City approves plan to turn Sinyongsan into skyscrapers
“The city planning committee passed a plan to build high-rise office and residential buildings in the area north of Sinyongsan Station in Yongsan District,” the city government said in a statement on Thursday.
“The plan has been slightly changed in terms of the volume of the buildings, but the plan stands as it was drafted in 2015, which was to include at least 26 public housings.”
The area is a 22,277-square-meter (5.5-acre) space north of Sinyongsan Station, close to Yongsan Station. According to the city government, the area is mostly made up of buildings lower than five stories and older than 20 years.
“Some of the dilapidated structures are also unauthorized buildings,” the city government said in its statement.
“The only major difference to the plan from 2015 is that the buildings could be slightly taller and larger,” said Lee Chang-gu, a policy director of Urban Revitalization Division of the city government.
A working blueprint put out by the city government shows two 21-floor residential and commercial complexes, one 32-floor residential and commercial complex and a 26-floor and a 14-floor office building.
“These are but a plan, and the buildings can look different when completed - we need to decide on the specifics from now on,” said Byun Jong-jin, an employee of the Urban Revitalization Division.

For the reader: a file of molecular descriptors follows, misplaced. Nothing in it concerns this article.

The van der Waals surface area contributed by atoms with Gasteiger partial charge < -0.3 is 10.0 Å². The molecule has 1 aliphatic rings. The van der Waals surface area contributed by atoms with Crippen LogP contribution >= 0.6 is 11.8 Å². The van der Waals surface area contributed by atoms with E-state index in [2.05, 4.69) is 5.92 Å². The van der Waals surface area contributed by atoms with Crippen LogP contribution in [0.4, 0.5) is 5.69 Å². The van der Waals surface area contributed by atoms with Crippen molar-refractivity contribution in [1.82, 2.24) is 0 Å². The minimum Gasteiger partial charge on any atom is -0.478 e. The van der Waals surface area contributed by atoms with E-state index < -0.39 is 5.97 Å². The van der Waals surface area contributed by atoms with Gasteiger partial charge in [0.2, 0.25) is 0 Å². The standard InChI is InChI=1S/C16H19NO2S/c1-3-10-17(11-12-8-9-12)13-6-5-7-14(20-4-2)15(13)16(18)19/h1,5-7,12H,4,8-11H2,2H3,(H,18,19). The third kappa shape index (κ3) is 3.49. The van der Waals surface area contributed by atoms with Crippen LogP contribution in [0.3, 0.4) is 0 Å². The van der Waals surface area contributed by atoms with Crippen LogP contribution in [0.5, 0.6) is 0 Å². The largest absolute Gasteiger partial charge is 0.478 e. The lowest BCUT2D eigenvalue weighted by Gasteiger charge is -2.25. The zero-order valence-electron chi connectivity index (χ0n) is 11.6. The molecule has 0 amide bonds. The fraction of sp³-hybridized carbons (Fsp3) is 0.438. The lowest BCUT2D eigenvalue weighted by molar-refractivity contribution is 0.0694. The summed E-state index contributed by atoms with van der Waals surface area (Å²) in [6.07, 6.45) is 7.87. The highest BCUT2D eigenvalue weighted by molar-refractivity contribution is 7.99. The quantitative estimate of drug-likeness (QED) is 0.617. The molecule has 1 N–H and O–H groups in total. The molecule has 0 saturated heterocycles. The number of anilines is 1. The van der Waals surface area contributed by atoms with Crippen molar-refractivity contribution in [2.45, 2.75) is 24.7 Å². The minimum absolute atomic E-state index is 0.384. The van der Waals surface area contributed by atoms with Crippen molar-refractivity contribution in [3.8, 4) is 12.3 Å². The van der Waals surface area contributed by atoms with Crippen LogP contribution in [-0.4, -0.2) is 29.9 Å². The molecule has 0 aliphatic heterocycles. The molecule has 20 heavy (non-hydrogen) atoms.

“Projects of this type usually take about three to four years in the construction stage alone, so we do not know yet when they will be completed.”
“Once they are complete, we hope that they will boost the capacity of Yongsan altogether,” the city government said.
Lee said the renovation plan is separate from the controversial development plan for Yongsan District announced by the mayor last year and scrapped shortly after a spike in real estate speculation.
“The plan is not connected to the Yongsan development plan,” Lee said.
When Seoul Mayor Park Won-soon was in Singapore in July last year to receive the Lee Kuan Yew World City Prize, he proposed building a convention center above the railroad tracks between Seoul Station and Yongsan Station in a project modeled after the Paris Rive Gauche.
Park also proposed redeveloping Yeouido, western Seoul, home to the National Assembly and the headquarters of several financial institutions.
Park’s announcement was followed by a spike in real estate speculation in Seoul, and some experts linked the two events, though the Seoul city government had shared plans to develop Yongsan for years. Park put the plans on hold in August.
In his most recent comment regarding the plan, Park said they are still on hold.
“There has been no change to the policy of putting a stop on these renovation plans - for one, the real estate prices haven’t stabilized yet,” Park said in response to a reporter’s question at a press conference at the City Hall on Wednesday. “But the city of Seoul will go ahead with other plans as needed for the continued advancement of the city.”
BY ESTHER CHUNG [email@example.com]